Inspectors typically look for issues that are more significant and not trivial. So, they may not include in their report every possible flaw in the appearance or functioning of a home, e.g., chipped paint or squeaking doors. Rather, they look for problems that a reasonable, average homebuyer might find significant when deciding whether to purchase the home. They might also look for issues the average homebuyer or seller might not recognize.

For example, an inspector may look for problems that might violate local building codes. The remedy might be simple, such as installing batteries in fire alarms. However, they are often looking for signs of problems that would affect the property’s value or be costly to repair.

Generally, the more in-depth the inspection is, the more it costs. The cost of the inspection may also depend on the age of the property and its size.

What Is the Importance of a Home Inspection?

Home inspections allow buyers and sellers to complete transactions with the information they need to have about a property’s condition. Of course, the condition of a property affects the price. Buyers want to review inspection reports before completing a purchase of a home.

If an inspection report shows an issue with a property, a buyer can demand that it be fixed before purchasing the home. Or they can pass on a purchase that seems unwise, given the condition of the property. The goal of a buyer is to avoid the need to make costly repairs or renovations of problems they never knew about when they bought the property.

Buyers, therefore, often include a provision in the contract for the sale of the home that makes receiving an acceptable inspection report a condition of the sale. This provision can require that if the property needs repairs, the seller must make and pay for them before the sale can be completed. The provision may also give the buyer the right not to proceed with the sale if the seller does not make the repairs.

A seller may want to have a home inspection done before they put a property on the market. Then they can make any needed repairs or renovations before trying to sell so they do not confront any unpleasant surprises when a buyer wants to make an offer.

What Is a Home Inspection Lawsuit?

Home inspectors are required to perform their work in a competent manner and exercise due care in their professional activities. They are also required to fulfill the terms of any contract they have with the buyer or seller of a property. If the contract contains any warranties, the home inspector is legally required to honor them.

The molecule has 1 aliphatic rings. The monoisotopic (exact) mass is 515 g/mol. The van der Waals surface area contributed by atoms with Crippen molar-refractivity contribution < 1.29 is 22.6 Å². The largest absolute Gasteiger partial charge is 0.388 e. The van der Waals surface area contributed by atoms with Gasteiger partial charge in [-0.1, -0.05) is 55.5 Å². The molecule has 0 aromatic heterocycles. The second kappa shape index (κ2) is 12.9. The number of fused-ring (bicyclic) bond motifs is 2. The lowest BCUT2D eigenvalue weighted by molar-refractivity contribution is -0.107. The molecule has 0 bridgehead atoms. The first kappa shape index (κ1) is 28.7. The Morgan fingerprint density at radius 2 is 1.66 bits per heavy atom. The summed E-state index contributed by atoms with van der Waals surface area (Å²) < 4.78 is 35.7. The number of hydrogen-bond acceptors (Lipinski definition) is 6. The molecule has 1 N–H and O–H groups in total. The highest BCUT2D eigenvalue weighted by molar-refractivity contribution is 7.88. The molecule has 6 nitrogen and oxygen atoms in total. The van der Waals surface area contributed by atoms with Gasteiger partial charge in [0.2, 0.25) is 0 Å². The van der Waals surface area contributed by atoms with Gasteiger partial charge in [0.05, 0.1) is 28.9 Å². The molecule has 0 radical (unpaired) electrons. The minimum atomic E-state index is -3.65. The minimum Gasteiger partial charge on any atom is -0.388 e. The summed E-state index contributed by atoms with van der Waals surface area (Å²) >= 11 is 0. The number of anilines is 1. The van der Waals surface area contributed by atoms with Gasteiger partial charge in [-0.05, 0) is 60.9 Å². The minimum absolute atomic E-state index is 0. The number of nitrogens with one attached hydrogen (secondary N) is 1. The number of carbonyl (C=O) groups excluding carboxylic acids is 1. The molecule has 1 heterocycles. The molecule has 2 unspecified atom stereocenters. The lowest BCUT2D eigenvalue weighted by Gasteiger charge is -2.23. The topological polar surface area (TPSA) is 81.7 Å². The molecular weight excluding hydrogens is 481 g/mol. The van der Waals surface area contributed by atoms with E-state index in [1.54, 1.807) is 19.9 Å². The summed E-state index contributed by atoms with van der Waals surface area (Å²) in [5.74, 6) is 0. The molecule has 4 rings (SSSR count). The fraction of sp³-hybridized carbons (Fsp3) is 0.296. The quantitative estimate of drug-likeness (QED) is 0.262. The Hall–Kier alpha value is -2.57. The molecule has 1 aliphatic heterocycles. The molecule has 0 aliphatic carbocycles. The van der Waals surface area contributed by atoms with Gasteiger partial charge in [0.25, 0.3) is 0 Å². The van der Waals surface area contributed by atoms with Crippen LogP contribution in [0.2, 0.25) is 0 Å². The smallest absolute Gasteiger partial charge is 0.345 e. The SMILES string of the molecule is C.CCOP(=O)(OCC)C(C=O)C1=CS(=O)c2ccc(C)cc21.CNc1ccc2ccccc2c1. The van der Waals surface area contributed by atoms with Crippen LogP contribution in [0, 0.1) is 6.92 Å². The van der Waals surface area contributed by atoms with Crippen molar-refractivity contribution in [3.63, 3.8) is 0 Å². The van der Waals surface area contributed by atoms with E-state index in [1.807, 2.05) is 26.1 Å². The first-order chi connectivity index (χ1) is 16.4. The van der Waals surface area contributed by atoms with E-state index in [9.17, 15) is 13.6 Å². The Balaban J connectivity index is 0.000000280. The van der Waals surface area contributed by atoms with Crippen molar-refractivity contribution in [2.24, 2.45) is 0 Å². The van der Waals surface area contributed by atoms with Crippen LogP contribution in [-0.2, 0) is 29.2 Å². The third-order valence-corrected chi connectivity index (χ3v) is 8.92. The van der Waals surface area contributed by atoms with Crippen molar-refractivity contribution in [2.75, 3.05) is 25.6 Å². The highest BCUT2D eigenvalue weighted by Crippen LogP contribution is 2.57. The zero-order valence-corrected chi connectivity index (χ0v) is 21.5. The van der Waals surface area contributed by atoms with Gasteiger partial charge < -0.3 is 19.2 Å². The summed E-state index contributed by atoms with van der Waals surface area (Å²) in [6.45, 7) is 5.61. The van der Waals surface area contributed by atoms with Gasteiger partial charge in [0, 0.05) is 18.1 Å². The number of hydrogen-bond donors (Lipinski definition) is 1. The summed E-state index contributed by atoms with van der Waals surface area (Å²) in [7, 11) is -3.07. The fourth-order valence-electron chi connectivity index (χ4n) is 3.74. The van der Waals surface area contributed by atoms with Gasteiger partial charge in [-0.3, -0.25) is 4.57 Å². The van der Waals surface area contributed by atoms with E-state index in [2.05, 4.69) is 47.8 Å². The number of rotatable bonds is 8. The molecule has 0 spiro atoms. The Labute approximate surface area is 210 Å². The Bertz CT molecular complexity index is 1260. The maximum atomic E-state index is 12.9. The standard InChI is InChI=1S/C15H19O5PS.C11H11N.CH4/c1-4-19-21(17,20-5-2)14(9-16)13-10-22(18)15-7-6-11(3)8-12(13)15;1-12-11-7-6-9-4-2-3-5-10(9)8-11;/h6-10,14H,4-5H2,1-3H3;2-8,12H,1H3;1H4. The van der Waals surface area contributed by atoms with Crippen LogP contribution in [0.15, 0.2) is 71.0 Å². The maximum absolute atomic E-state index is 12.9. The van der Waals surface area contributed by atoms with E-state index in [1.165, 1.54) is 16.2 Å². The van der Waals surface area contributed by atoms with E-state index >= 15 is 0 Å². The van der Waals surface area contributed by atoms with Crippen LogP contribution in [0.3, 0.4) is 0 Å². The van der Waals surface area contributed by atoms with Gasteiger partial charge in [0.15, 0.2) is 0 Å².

A buyer may complain that they relied on a report in making a home purchase, and the inspector failed to find or disclose a major issue that would be costly to fix and or that reduces the value of the home. A seller may complain that they lost a lucrative sale because a home inspector negligently or intentionally reported problems that did not exist.

If a buyer or seller suffers economic losses because a home inspector was negligent, breached their contract, or intentionally misrepresented the condition of a property, the buyer or seller may seek damages in a civil lawsuit.

If a home inspector prepares a report that is inaccurate, incomplete, or misleading, the person who relies on the report, whether buyer or seller, may file a lawsuit against the inspector. Home inspectors may be sued in a civil lawsuit for negligence, breach of contract, misrepresentation, or breach of warranty. The following facts may serve as the basis for any one of these theories of liability:

  • Failing to Accurately Report the Condition of a Property: An inspector may fail to account for home improvements or make a thorough inspection that would have revealed defects or the need for repairs. Failure to thoroughly evaluate a property may cause a buyer to rely on an inaccurate report when choosing to purchase the property.
  • Deliberately Misrepresenting the Condition of a Home: Although buyers and sellers may both hire inspectors, an inspector always has a duty to prepare a report that is not misleading and does not contain misrepresentations, meaning the inspector may not deliberately or negligently misrepresent the condition of the home.

If an individual can prove in court that their reliance on an inspection report caused them to suffer economic losses, they can seek relief through a civil lawsuit in a court of law. If the suit is successful, the inspector may have to compensate the person for their economic and non-economic losses.

What Are the Alternatives to a Home Inspection Lawsuit?

Instead of suing a home inspector, a person who receives an inspection report containing material, i.e., significant errors or omissions, may choose to hire a different inspector to obtain a “second opinion.”

A person can always privately negotiate the resolution of a problem. A person can also choose to mediate a dispute before a neutral mediator. Binding arbitration is another way of pursuing a remedy from a home inspector.

A person should read the contract they have with a home inspector. The inspector may require that any dispute be subject to binding arbitration, and a person may not want a provision requiring arbitration in the event of a dispute. A person may want to have the right to turn to the courts if they have a dispute with a home inspector. As with all business contracts, it pays to read the fine print before signing the contract.

Do I Need the Help of a Lawyer for a Home Inspection Issue?

If you believe you have suffered economic loss from an inspector’s faulty home inspection report, you should contact a real estate lawyer. An experienced real estate lawyer near you can evaluate the facts of your case and can advise you on whether your losses are significant enough to warrant legal action.